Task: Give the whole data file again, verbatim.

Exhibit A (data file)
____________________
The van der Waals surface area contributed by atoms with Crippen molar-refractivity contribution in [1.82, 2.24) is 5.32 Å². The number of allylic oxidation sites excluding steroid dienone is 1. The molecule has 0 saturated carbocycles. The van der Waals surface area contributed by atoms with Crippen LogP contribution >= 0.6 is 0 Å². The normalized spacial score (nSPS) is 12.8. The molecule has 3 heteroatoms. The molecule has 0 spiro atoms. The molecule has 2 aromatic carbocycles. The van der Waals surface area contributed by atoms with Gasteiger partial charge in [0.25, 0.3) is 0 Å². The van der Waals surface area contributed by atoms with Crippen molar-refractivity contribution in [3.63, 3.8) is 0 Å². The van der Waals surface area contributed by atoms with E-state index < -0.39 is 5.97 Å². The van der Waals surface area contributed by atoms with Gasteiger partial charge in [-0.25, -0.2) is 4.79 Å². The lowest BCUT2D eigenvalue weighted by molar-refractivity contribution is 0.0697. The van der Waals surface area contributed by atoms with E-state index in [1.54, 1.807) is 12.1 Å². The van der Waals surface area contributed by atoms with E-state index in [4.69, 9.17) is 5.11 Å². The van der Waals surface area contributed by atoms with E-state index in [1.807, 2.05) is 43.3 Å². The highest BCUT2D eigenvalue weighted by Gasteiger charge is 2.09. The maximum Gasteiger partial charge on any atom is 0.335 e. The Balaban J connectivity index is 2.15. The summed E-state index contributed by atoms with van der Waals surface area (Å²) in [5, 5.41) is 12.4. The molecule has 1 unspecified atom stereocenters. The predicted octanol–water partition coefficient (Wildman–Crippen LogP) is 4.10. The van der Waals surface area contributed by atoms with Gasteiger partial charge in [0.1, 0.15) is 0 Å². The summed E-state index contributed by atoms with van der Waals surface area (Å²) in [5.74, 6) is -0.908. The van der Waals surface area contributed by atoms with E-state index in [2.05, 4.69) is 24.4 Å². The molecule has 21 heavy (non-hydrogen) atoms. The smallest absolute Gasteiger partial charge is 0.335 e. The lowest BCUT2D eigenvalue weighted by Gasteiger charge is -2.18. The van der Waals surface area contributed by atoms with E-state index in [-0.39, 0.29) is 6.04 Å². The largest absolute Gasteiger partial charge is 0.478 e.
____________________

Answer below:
The van der Waals surface area contributed by atoms with Crippen molar-refractivity contribution in [1.82, 2.24) is 5.32 Å². The number of allylic oxidation sites excluding steroid dienone is 1. The molecule has 0 saturated carbocycles. The van der Waals surface area contributed by atoms with Crippen LogP contribution >= 0.6 is 0 Å². The normalized spacial score (nSPS) is 12.8. The molecule has 3 heteroatoms. The molecule has 0 spiro atoms. The molecule has 2 aromatic carbocycles. The van der Waals surface area contributed by atoms with Gasteiger partial charge in [0.25, 0.3) is 0 Å². The van der Waals surface area contributed by atoms with Crippen molar-refractivity contribution in [3.63, 3.8) is 0 Å². The van der Waals surface area contributed by atoms with E-state index < -0.39 is 5.97 Å². The van der Waals surface area contributed by atoms with Gasteiger partial charge in [-0.25, -0.2) is 4.79 Å². The lowest BCUT2D eigenvalue weighted by molar-refractivity contribution is 0.0697. The van der Waals surface area contributed by atoms with E-state index in [1.54, 1.807) is 12.1 Å². The van der Waals surface area contributed by atoms with E-state index in [4.69, 9.17) is 5.11 Å². The van der Waals surface area contributed by atoms with E-state index in [1.807, 2.05) is 43.3 Å². The highest BCUT2D eigenvalue weighted by Gasteiger charge is 2.09. The maximum Gasteiger partial charge on any atom is 0.335 e. The Balaban J connectivity index is 2.15. The summed E-state index contributed by atoms with van der Waals surface area (Å²) in [5, 5.41) is 12.4. The molecule has 1 unspecified atom stereocenters. The predicted octanol–water partition coefficient (Wildman–Crippen LogP) is 4.10. The van der Waals surface area contributed by atoms with Gasteiger partial charge in [0.1, 0.15) is 0 Å². The summed E-state index contributed by atoms with van der Waals surface area (Å²) in [5.74, 6) is -0.908. The van der Waals surface area contributed by atoms with E-state index in [2.05, 4.69) is 24.4 Å². The molecule has 21 heavy (non-hydrogen) atoms. The smallest absolute Gasteiger partial charge is 0.335 e. The lowest BCUT2D eigenvalue weighted by Gasteiger charge is -2.18. The van der Waals surface area contributed by atoms with E-state index in [-0.39, 0.29) is 6.04 Å². The largest absolute Gasteiger partial charge is 0.478 e.